RVtravel continues the fight to help RVers

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By Chuck Woodbury
EDITOR AND PUBLISHER

We received dozens of letters after my proposal last week of a national association for RVers, which I suggest be called the American Association of RV Owners. We already have the domain, AARVO.org, which will serve as its online home

If you are interested in staying informed about the progress of AARVO, click here to receive occasional email updates about its progress.

We at RVtravel.com can’t do enough on our own to improve the many currently unserved needs of RVers. There is no national association today representing you and me, and it’s critical that one be established. We’ll do our best to get it started.

The RV industry is still celebrating the closing this month of Greg Gerber’s RV Daily Report, which, because of its honest reporting, lost nearly all its advertising after RV industry leaders pulled their support in protest. We at RVtravel.com already feel that pressure. We’ll plow on thanks to our members, who already provide approximately one-third of what we need to operate. Advertising is important to us, but not critical. Click here if you would like to help empower us with a contribution.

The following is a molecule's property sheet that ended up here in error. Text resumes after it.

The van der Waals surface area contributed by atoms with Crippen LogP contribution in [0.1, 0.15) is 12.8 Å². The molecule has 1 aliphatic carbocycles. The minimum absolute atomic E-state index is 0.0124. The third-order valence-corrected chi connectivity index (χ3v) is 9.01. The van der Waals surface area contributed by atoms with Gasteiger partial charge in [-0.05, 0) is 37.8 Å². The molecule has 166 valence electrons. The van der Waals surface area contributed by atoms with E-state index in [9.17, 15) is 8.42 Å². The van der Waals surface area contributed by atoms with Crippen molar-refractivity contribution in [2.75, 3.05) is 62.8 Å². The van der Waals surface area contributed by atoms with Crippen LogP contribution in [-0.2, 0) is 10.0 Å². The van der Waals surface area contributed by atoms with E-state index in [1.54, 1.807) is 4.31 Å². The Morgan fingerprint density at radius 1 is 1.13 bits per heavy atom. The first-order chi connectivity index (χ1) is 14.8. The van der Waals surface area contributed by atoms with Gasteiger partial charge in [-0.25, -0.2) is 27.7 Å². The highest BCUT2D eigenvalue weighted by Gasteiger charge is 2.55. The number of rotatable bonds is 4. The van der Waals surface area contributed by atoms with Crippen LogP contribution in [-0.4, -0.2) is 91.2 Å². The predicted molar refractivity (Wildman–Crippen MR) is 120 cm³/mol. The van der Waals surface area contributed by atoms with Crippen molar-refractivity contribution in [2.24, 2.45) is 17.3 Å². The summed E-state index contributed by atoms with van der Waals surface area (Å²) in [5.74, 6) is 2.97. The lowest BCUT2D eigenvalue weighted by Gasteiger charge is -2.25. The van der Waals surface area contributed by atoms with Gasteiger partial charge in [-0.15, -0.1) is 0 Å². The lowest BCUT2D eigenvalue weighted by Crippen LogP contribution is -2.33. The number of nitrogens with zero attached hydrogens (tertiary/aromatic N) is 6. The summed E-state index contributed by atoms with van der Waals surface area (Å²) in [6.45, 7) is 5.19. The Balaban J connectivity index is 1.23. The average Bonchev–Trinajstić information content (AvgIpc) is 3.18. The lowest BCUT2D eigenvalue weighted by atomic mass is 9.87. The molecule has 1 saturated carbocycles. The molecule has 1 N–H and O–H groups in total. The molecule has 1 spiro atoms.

7 COMMENTS

  1. It would be easy to get a million members. Negotiate discounts with large campground chains, Harvest Host, theme parks, Escapees and Passport, fuel suppliers, propane suppliers, tire suppliers — and make them REAL discounts not like FMCA and GoodSam. I’d buy a $50 membership to save $200 on tires any day of the week.

  2. As a long time member of FMCA (the only major non-profit RV club operated for the benefit of it’s members) I wonder why you feel there’s a need for another similar group? Would it be non-profit or is someone going to own it like Good Sam and Escapees?

    • Good Sam is more about making money from RVers, rather than helping them out… and the Escapees is more of a social group than an advocacy group. It depends on how an organization is filed with the IRS, especially if they are tax-free nonprofits: 501(c)3’s, for example, are not permitted by law to engage in lobbying or otherwise participate in political advocacy. So sometimes an organization might WANT to help, but can’t by law.

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